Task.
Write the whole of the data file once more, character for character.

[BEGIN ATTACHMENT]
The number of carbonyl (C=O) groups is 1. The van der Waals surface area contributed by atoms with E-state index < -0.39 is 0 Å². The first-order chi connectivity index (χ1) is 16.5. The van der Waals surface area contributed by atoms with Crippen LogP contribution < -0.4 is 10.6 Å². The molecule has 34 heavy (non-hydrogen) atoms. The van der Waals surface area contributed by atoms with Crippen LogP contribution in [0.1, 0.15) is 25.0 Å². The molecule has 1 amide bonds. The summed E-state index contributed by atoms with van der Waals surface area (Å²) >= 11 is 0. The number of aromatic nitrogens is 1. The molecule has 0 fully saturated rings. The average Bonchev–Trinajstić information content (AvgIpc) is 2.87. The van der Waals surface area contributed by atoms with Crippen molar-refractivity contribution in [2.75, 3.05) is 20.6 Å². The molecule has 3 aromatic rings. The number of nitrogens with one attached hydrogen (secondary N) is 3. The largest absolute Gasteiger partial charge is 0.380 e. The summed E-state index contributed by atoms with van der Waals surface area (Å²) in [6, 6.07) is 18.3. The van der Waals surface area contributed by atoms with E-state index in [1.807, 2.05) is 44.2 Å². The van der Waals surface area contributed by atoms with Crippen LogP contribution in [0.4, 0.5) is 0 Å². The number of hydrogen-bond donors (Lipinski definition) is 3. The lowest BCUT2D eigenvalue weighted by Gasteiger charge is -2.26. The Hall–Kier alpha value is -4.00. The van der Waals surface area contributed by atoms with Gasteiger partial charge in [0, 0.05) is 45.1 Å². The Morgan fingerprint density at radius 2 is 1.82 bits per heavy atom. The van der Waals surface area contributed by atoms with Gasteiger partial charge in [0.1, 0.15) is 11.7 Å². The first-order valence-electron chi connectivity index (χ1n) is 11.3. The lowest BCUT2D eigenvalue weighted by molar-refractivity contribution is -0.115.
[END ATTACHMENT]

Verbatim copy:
The number of carbonyl (C=O) groups is 1. The van der Waals surface area contributed by atoms with E-state index < -0.39 is 0 Å². The first-order chi connectivity index (χ1) is 16.5. The van der Waals surface area contributed by atoms with Crippen LogP contribution < -0.4 is 10.6 Å². The molecule has 34 heavy (non-hydrogen) atoms. The van der Waals surface area contributed by atoms with Crippen LogP contribution in [0.1, 0.15) is 25.0 Å². The molecule has 1 amide bonds. The summed E-state index contributed by atoms with van der Waals surface area (Å²) >= 11 is 0. The number of aromatic nitrogens is 1. The molecule has 0 fully saturated rings. The average Bonchev–Trinajstić information content (AvgIpc) is 2.87. The van der Waals surface area contributed by atoms with Crippen molar-refractivity contribution in [2.75, 3.05) is 20.6 Å². The molecule has 3 aromatic rings. The number of nitrogens with one attached hydrogen (secondary N) is 3. The largest absolute Gasteiger partial charge is 0.380 e. The summed E-state index contributed by atoms with van der Waals surface area (Å²) in [6, 6.07) is 18.3. The van der Waals surface area contributed by atoms with E-state index in [1.807, 2.05) is 44.2 Å². The van der Waals surface area contributed by atoms with Crippen LogP contribution in [0.4, 0.5) is 0 Å². The number of hydrogen-bond donors (Lipinski definition) is 3. The lowest BCUT2D eigenvalue weighted by Gasteiger charge is -2.26. The Hall–Kier alpha value is -4.00. The van der Waals surface area contributed by atoms with Gasteiger partial charge in [0, 0.05) is 45.1 Å². The Morgan fingerprint density at radius 2 is 1.82 bits per heavy atom. The van der Waals surface area contributed by atoms with Gasteiger partial charge in [0.1, 0.15) is 11.7 Å². The first-order valence-electron chi connectivity index (χ1n) is 11.3. The lowest BCUT2D eigenvalue weighted by molar-refractivity contribution is -0.115.